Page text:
Noise-induced hearing loss (NIHL) affects millions of people worldwide and presents a large social and personal burden. Pharmacological activation of SIRT3, a regulator of the mitochondrial oxidative stress response, has a protective effect on hearing thresholds after traumatic noise damage in mice. In contrast, the role of endogenously activated SIRT3 in hearing recovery has not been established. Here we tested the hypothesis that SIRT3 is required in mice for recovery of auditory thresholds after a noise exposure that confers a temporary threshold shift (TTS). SIRT3-specific immunoreactivity is present in outer hair cells, around the post-synaptic regions of inner hair cells, and faintly within inner hair cells. Prior to noise exposure, homozygous Sirt3-KO mice have slightly but significantly higher thresholds than their wild-type littermates measured by the auditory brainstem response (ABR), but not by distortion product otoacoustic emissions (DPOAE). Moreover, homozygous Sirt3-KO mice display a significant reduction in the progression of their peak 1 amplitude at higher frequencies prior to noise exposure. After exposure to a single sub-traumatic noise dose that does not permanently reduce cochlear function, compromise cell survival, or damage synaptic structures in wild-type mice, there was no difference in hearing function between the two genotypes, measured by ABR and DPOAE. The numbers of hair cells and auditory synapses were similar in both genotypes before and after noise exposure. These loss-of-function studies complement previously published gain-of-function studies and help refine our understanding of SIRT3’s role in cochlear homeostasis under different damage paradigms. They suggest that SIRT3 may promote spiral ganglion neuron function. They imply that cellular mechanisms of homeostasis, in addition to the mitochondrial oxidative stress response, act to restore hearing after TTS. Finally, we present a novel application of a biomedical statistical analysis for identifying changes between peak 1 amplitude progressions in ABR waveforms after damage.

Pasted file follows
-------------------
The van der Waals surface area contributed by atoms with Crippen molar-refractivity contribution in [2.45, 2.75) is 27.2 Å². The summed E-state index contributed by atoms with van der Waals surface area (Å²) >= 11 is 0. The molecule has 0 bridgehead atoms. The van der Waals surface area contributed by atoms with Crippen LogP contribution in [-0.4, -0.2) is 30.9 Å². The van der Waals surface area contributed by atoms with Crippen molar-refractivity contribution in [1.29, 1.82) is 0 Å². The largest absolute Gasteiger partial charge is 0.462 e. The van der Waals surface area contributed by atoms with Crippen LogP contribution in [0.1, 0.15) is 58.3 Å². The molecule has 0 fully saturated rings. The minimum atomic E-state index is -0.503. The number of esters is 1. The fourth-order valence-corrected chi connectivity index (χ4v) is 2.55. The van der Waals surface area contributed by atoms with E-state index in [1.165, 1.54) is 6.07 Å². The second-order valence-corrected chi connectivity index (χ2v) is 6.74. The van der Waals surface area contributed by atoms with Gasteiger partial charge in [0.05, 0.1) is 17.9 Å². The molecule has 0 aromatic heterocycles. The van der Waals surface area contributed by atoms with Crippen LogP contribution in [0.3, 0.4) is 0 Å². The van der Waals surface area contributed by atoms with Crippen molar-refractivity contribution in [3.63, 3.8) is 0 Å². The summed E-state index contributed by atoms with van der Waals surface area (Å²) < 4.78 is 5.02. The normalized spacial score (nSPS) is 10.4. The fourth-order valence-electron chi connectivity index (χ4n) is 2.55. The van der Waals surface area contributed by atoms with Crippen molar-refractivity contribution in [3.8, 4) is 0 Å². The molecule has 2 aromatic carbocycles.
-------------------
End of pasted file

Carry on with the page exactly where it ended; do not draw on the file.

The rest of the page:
Citation: Patel S, Shah L, Dang N, Tan X, Almudevar A, White PM (2020) SIRT3 promotes auditory function in young adult FVB/nJ mice but is dispensable for hearing recovery after noise exposure. PLoS ONE 15(7): e0235491. https://doi.org/10.1371/journal.pone.0235491
Editor: Hela Azaiez, University of Iowa, UNITED STATES
Received: February 6, 2020; Accepted: June 16, 2020; Published: July 13, 2020
Copyright: © 2020 Patel et al. This is an open access article distributed under the terms of the Creative Commons Attribution License, which permits unrestricted use, distribution, and reproduction in any medium, provided the original author and source are credited.
Data Availability: All ABR, DPOAE, and confocal imaging files generated for this project are available through UR Research (http://hdl.handle.net/1802/35758).
Funding: PMW, R01 DC14261, National Institute for Deafness and Communication Disorders, https://www.nidcd.nih.gov/ XT, American Hearing Research Foundation, https://www.american-hearing.org/ The funders had no role in study design, data collection and analysis, decision to publish, or preparation of the manuscript.
Competing interests: The authors have declared that no competing interests exist.
Noise-induced hearing loss (NIHL) affects at least 10 million adults in the United States , including over a million veterans . Noise-induced auditory dysfunction, including tinnitus and NIHL, is the most common disability among former combat soldiers, costing the Veteran’s Administration over a billion dollars annually . NIHL is a form of acquired hearing loss, which can be associated with greater levels of anxiety , emotional distress , and perceived stigmatization , as well as poorer health outcomes . There is no approved biological treatment for NIHL , and it can only be prevented by physically avoiding noise exposure.